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    Derived relational responding as generalized operant behavior

    Healy, Olive and Barnes-Holmes, Dermot and Smeets, Paul M. (2000) Derived relational responding as generalized operant behavior. Journal of the Experimental Analysis of Behavior, 74 (2). pp. 207-27. ISSN 1938-3711

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    The major aim of the present study was to demonstrate that derived relational responding may be viewed as a form of generalized operant behavior. In Experiment 1, 4 subjects were divided into two conditions (2 in each condition). Using a two-comparison matching-to-sample procedure, all subjects were trained and tested for the formation of two combinatorially entailed relations. Subjects were trained and tested across multiple stimulus sets. Each set was composed of novel stimuli. Both Conditions 1 and 2 involved explicit performance-contingent feedback presented at the end of each block of test trials (i.e., delayed feedback). In Condition 1, feedback was accurate (consistent with the experimenter-designated relations) following exposure to the initial stimulus sets. When subjects' responding reached a predefined mastery criterion, the feedback then switched to inaccurate (not consistent with the experimenter-designated relations) until responding once again reached a predefined criterion. Condition 2 was similar to Condition 1, except that exposure to the initial stimulus sets was followed by inaccurate feedback and once the criterion was reached feedback switched to accurate. Once relational responding emerged and stabilized, response patterns on novel stimulus sets were controlled by the feedback delivered for previous stimulus sets. Experiment 2 replicated Experiment 1, except that during Conditions 3 and 4 four comparison stimuli were employed during training and testing. Experiment 3 was similar to Condition 1 of Experiment 1, except that after the mastery criterion was reached for class-consistent responding, feedback alternated from accurate to inaccurate across each successive stimulus set. Experiment 4 involved two types of feedback, one type following tests for mutual entailment and the other type following tests for combinatorial entailment. Results from this experiment demonstrated that mutual and combinatorial entailment may be controlled independently by accurate and inaccurate feedback. Overall, the data support the suggestion, made by relational frame theory, that derived relational responding is a form of generalized operant behavior.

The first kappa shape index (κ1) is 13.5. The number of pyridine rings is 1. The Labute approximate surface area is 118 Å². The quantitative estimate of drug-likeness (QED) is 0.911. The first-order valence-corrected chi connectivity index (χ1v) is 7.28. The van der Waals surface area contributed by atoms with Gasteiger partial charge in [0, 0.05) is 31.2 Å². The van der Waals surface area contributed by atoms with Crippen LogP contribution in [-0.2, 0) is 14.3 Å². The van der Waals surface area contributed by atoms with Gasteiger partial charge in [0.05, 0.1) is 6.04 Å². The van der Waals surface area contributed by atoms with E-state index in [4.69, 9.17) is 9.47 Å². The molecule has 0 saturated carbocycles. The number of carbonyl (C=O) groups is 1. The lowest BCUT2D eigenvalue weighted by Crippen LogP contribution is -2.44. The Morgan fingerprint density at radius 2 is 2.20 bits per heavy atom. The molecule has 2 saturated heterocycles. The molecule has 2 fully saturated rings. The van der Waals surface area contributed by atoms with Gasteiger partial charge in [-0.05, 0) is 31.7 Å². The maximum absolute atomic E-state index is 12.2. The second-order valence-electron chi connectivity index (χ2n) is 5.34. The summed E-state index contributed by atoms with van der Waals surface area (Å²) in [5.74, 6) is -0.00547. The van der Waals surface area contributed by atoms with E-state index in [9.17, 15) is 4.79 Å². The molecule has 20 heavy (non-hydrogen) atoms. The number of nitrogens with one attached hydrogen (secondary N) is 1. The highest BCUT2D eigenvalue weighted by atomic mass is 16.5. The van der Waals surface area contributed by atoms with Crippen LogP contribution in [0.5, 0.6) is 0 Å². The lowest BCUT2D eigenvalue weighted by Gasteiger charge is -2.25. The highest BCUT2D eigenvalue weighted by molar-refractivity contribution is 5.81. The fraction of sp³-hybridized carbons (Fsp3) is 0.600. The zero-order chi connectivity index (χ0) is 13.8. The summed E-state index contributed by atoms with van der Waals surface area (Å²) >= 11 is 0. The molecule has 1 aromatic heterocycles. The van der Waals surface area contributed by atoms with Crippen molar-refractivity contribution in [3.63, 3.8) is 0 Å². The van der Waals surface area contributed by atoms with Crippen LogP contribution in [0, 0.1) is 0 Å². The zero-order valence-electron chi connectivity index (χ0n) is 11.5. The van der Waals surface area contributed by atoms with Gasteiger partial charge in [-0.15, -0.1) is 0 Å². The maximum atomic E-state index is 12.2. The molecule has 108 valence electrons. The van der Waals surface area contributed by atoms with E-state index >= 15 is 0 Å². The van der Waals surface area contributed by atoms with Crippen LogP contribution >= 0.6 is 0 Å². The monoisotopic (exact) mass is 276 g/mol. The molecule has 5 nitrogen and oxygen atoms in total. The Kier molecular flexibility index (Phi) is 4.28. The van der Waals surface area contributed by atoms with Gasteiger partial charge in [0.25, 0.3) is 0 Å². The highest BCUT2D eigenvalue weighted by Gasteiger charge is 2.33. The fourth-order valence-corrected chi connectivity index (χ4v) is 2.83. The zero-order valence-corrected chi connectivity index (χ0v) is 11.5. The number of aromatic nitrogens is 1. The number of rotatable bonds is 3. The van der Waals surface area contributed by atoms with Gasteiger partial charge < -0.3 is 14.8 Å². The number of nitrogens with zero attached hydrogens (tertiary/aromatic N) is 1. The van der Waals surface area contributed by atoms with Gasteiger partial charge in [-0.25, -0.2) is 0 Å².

Item Type: Article
    Keywords: generalized operant class; relational frame theory; mutual entailment; combinatorial entailment; equivalence relation; matching to sample; humans;
    Academic Unit: Faculty of Science and Engineering > Psychology
    Item ID: 14888
    Identification Number:
    Depositing User: Prof. Dermot Barnes-Holmes
    Date Deposited: 04 Oct 2021 13:39
    Journal or Publication Title: Journal of the Experimental Analysis of Behavior
    Publisher: Wiley
    Refereed: Yes
    Use Licence: This item is available under a Creative Commons Attribution Non Commercial Share Alike Licence (CC BY-NC-SA). Details of this licence are available here

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